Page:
Despite concerns previously expressed by many extramural scientists, National Institutes of Health (NIH) campus researchers who showed up yesterday to hear Director Francis Collins unveil a proposed new center devoted to translational research appeared to like the idea.
The 1-hour campus town hall meeting was the first time Collins has spoken to his entire staff about the National Center for Advancing Translational Sciences (NCATS), which an advisory board recommended in December. The center would fold together several existing NIH clinical and drug discovery and development programs. But NCATS "is not going to become the place where all the therapeutic development at NIH goes on," Collins said. It "will be rather modest in size compared to the investments" at other institutes. Nor is NIH turning into a drug company, he said; the "the idea is to complement and not compete with the private sector." NCATS will "reinforce and not reduce NIH's commitment to basic science research," he said.
Instead, NCATS will serve as "a catalytic hub" for therapeutics development across NIH in part by studying ways to make the process more efficient, Collins said. He showed how this will work with a slide sprinkled with yellow dots representing NIH's 20-some other institutes and centers, all linked with arrows to a dot in the the middle for NCATS.
There was no yellow dot for the National Center for Research Resources (NCRR), which NIH decided in December to abolish, despite protests from some NIH leaders and many NCRR-funded scientists. Collins did not mention NCRR in his talk, although he alluded to it by saying that the creation of NCATS "can be disruptive" and that "some of you in the room are having your lives affected in very significant ways."
During 15 minutes of questions, staff members asked how other institutes can make use of NCATS's resources. One scientist suggested that the center take over abandoned projects from companies that have pulled out of mental health research. Only one question concerned NCRR: Genome institute scientist Shawn Burgess asked what will happen to the center's fruit fly and yeast stock resources for genetic studies. Those and other NCRR programs "will be continued" within other parts of NIH, Collins said.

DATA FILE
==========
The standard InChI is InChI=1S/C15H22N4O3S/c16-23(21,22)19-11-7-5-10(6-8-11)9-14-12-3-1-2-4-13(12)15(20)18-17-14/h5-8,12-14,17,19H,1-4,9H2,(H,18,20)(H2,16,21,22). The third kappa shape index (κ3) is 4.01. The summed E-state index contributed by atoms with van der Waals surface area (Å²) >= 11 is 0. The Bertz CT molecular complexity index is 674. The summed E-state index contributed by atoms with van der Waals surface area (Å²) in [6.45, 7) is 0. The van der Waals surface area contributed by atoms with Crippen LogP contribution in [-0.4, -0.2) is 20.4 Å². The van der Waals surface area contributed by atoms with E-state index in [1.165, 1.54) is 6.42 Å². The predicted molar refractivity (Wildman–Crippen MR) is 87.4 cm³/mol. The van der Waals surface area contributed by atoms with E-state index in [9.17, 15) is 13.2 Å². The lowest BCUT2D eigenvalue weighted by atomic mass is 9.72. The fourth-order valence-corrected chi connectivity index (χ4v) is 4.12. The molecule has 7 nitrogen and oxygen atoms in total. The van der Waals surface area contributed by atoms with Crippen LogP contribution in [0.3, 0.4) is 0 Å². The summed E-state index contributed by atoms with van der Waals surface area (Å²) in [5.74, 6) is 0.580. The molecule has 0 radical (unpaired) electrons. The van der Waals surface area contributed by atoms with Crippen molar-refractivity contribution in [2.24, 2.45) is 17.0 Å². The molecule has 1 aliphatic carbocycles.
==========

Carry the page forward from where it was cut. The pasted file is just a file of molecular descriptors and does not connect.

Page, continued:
Next, NIH must send Congress a modified 2012 budget plan and new organizational chart showing how pieces of NCRR and other institutes will be reshuffled to create NCATS. An NIH official says that should happen by end of April, before spending panels draw up NIH's budget for 2012.
Some groups are still unhappy with NIH's plan for breaking up NCRR. A 28 February letter from the advisory council of the National Institute on Minority Health and Health Disparities (NIMHD), which is to receive NCRR's grants for minority institutions, urges NIH to keep that program together with the IDeA program for states with relatively little NIH funding. Many states have both types of grants, and "merging" them at NIMHD "will synergize the overlapping goals and objectives of both entities," the letter says. In NIH's plan, the $229 million IDeA program will go to a different institute.